There is one text especially which is often quoted as supporting the double-doctrine creed: "Work out your own salvation with fear and trembling. For it is God which worketh in you both to will and to do of His good pleasure." (Phil. 2:12,13) It was once quoted against me with the following remark: "That our salvation is like an arch which rests on two columns--man's responsibility and God's sovereignty--and that we have nothing to do with the latter." My reply was that I fully agreed with the idea of the two columns, but that the column of man's responsibility rests only on the sandy foundation of a fallen nature; that it is built up of duties imperfectly performed,, that the whole column, disjointed and full of flaws, is totally incapable of supporting its own end of the arch, and that instead of doing so it is simply crowned with a capital, and that capital is damnation; that man is responsible, and as a responsible being he fails in every duty, and fails every minute; but that the other column is founded on God's firm and unalterable decrees: its pedestal or basement is Christ, its shaft is composed of the holy and obedient actions of His holy life, which forms a perfect column of unbroken duties in which neither the scrutiny of God's holiness nor Satan's malice can find a single flaw, and this column is crowned with the capital of salvation--the salvation of the Church of Christ. I added that, as for the text in question, it neither supported the double-doctrine creed nor established his theory of the two columns.
I now propose to consider this text more closely, as it will serve as a specimen to illustrate the foregoing remarks, being, as we have said, a favorite one with those who oppose our views.
We may notice in it:--
(I.) THE POSSESSION SPOKEN OF--"your own salvation."
(II.) What the Apostle says is TO BE DONE WITH THIS POSSESSION--it is to be worked out with fear and trembling.
(III.) THE POWER BY WHICH THIS WORK CAN BE DONE--"for it is God that worketh in you."
The possession--"Salvation." We must consider this first, because it is impossible to work out or at anything until we have it; a man cannot wind his own watch until he has a watch of his own to wind; a man cannot work out a hank of cotton until he has the hank of cotton to work upon; nor can a man work his passage on a ship until he is shipped on his passage. Therefore it is taken for granted in the text that the persons addressed have the possession which they are to work out, and that possession is "Salvation."
What a glorious word it is--what a possession! There is nothing equal to it; there are other great and glorious things that accompany salvation and that result from salvation, but they may all be included in this one word. Yes, it includes rescue from death, entrance into life, the gifts and graces of the Holy Spirit, the love of God, the friendship of Christ, the special protection of God's providence here and an eternity of glory in heaven hereafter! All these things are included in the one word--Salvation. Must it not then be a blessed possession?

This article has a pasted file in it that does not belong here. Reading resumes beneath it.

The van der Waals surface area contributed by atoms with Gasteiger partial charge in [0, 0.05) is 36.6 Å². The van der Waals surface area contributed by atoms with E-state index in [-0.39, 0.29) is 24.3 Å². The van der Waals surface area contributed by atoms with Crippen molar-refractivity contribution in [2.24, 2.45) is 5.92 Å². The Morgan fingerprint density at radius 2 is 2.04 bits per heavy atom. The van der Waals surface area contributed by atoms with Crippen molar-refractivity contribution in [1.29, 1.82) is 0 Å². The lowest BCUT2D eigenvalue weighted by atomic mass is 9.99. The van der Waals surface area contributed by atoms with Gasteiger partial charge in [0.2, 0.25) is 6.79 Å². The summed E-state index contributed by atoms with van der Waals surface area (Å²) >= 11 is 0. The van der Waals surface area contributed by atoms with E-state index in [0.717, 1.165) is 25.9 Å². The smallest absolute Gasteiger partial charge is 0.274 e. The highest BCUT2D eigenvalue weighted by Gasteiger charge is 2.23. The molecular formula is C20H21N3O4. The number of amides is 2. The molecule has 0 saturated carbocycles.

Consider too, what the word means. A person who is in a state of salvation is in a saved state--a state of safety. Now there can be no words more opposed to one another than the words salvation and danger; therefore those who are in a state of salvation, who have this possession--if words mean anything--must be perfectly free from danger. This corresponds with other passages of Scripture which speak of believers in Christ as saved persons: Rom. 8:24; 1 Cor. 1:18; 2 Cor. 2:15; Eph. 2:5; 2 Tim. 1:9.
We may notice, also, that the salvation here spoken of is linked with a person--it implies a Saviour, even Jesus, who came "to seek and to save that which was lost." Not to try to save; not to help to save; not to half save, and leave the work unfinished. "Jesus Christ" is God's appointed Saviour, for that is the meaning of the words--Jesus "a Saviour," and Christ "anointed," and therefore appointed. Being God's appointed Saviour, we may be sure He is a full and complete Saviour, not simply a crowner of the conqueror, not merely the rewarder of the successful, but the rescuer of the lost.
Suppose a boat at sea were upset, and that a man who was a strong swimmer, and who had safely reached the shore, were then to stand upon the beach, and seeing another man feeble and exhausted, a weak swimmer, battling with the waves, were to say to him, "Keep your courage up, strive manfully, strike out strongly, keep your head above water; I am watching you, I have been through it all before, and here I am to welcome you if you can only manage to struggle on till your feet touch the ground." Would that man deserve the name of a saviour? Would he obtain a medal from the Royal Humane Society for saving life? If they were to offer him one, would he not think it was a mockery, or that it was only done to taunt him for not having plunged in to the rescue of his drowning fellow-creature? It would be a satire and reproach to call such a man a saviour.